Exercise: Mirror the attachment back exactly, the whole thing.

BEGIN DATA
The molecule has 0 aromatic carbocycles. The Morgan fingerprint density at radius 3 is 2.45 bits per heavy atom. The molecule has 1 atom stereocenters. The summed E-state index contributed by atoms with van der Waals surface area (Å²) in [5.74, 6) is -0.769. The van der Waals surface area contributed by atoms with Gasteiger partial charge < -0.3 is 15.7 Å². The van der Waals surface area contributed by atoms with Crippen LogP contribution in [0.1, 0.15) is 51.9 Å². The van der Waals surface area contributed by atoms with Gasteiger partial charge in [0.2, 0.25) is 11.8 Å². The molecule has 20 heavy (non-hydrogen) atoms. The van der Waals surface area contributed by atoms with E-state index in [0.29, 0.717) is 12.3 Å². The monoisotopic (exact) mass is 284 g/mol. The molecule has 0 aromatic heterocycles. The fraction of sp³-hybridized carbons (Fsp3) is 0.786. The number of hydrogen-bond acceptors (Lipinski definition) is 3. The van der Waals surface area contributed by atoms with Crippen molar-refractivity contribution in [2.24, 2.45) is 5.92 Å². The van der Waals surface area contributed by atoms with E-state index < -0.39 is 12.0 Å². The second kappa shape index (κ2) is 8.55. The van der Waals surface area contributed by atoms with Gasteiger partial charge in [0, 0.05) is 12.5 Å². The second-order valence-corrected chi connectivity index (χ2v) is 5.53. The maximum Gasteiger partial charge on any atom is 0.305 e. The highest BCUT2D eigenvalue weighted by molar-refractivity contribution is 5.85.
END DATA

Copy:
The molecule has 0 aromatic carbocycles. The Morgan fingerprint density at radius 3 is 2.45 bits per heavy atom. The molecule has 1 atom stereocenters. The summed E-state index contributed by atoms with van der Waals surface area (Å²) in [5.74, 6) is -0.769. The van der Waals surface area contributed by atoms with Gasteiger partial charge < -0.3 is 15.7 Å². The van der Waals surface area contributed by atoms with Crippen LogP contribution in [0.1, 0.15) is 51.9 Å². The van der Waals surface area contributed by atoms with Gasteiger partial charge in [0.2, 0.25) is 11.8 Å². The molecule has 20 heavy (non-hydrogen) atoms. The van der Waals surface area contributed by atoms with E-state index in [0.29, 0.717) is 12.3 Å². The monoisotopic (exact) mass is 284 g/mol. The molecule has 0 aromatic heterocycles. The fraction of sp³-hybridized carbons (Fsp3) is 0.786. The number of hydrogen-bond acceptors (Lipinski definition) is 3. The van der Waals surface area contributed by atoms with Crippen molar-refractivity contribution in [2.24, 2.45) is 5.92 Å². The van der Waals surface area contributed by atoms with E-state index < -0.39 is 12.0 Å². The second kappa shape index (κ2) is 8.55. The van der Waals surface area contributed by atoms with Gasteiger partial charge in [0, 0.05) is 12.5 Å². The second-order valence-corrected chi connectivity index (χ2v) is 5.53. The maximum Gasteiger partial charge on any atom is 0.305 e. The highest BCUT2D eigenvalue weighted by molar-refractivity contribution is 5.85.